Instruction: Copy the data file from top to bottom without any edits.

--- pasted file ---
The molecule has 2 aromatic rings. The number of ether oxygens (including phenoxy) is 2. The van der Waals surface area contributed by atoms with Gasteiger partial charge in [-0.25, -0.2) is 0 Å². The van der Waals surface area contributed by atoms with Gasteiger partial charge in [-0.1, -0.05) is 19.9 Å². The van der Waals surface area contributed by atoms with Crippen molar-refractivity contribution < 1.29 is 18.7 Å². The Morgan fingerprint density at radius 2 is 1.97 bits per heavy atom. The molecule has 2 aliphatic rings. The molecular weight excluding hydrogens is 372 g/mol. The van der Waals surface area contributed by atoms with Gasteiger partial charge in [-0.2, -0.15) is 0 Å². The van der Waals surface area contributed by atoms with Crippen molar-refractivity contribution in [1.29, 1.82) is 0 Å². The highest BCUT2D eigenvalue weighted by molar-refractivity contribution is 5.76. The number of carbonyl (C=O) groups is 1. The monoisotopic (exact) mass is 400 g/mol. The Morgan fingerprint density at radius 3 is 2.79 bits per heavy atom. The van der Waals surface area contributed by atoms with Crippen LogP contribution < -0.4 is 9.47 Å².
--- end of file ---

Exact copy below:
The molecule has 2 aromatic rings. The number of ether oxygens (including phenoxy) is 2. The van der Waals surface area contributed by atoms with Gasteiger partial charge in [-0.25, -0.2) is 0 Å². The van der Waals surface area contributed by atoms with Gasteiger partial charge in [-0.1, -0.05) is 19.9 Å². The van der Waals surface area contributed by atoms with Crippen molar-refractivity contribution < 1.29 is 18.7 Å². The Morgan fingerprint density at radius 2 is 1.97 bits per heavy atom. The molecule has 2 aliphatic rings. The molecular weight excluding hydrogens is 372 g/mol. The van der Waals surface area contributed by atoms with Gasteiger partial charge in [-0.2, -0.15) is 0 Å². The van der Waals surface area contributed by atoms with Crippen molar-refractivity contribution in [1.29, 1.82) is 0 Å². The highest BCUT2D eigenvalue weighted by molar-refractivity contribution is 5.76. The number of carbonyl (C=O) groups is 1. The monoisotopic (exact) mass is 400 g/mol. The Morgan fingerprint density at radius 3 is 2.79 bits per heavy atom. The van der Waals surface area contributed by atoms with Crippen LogP contribution < -0.4 is 9.47 Å².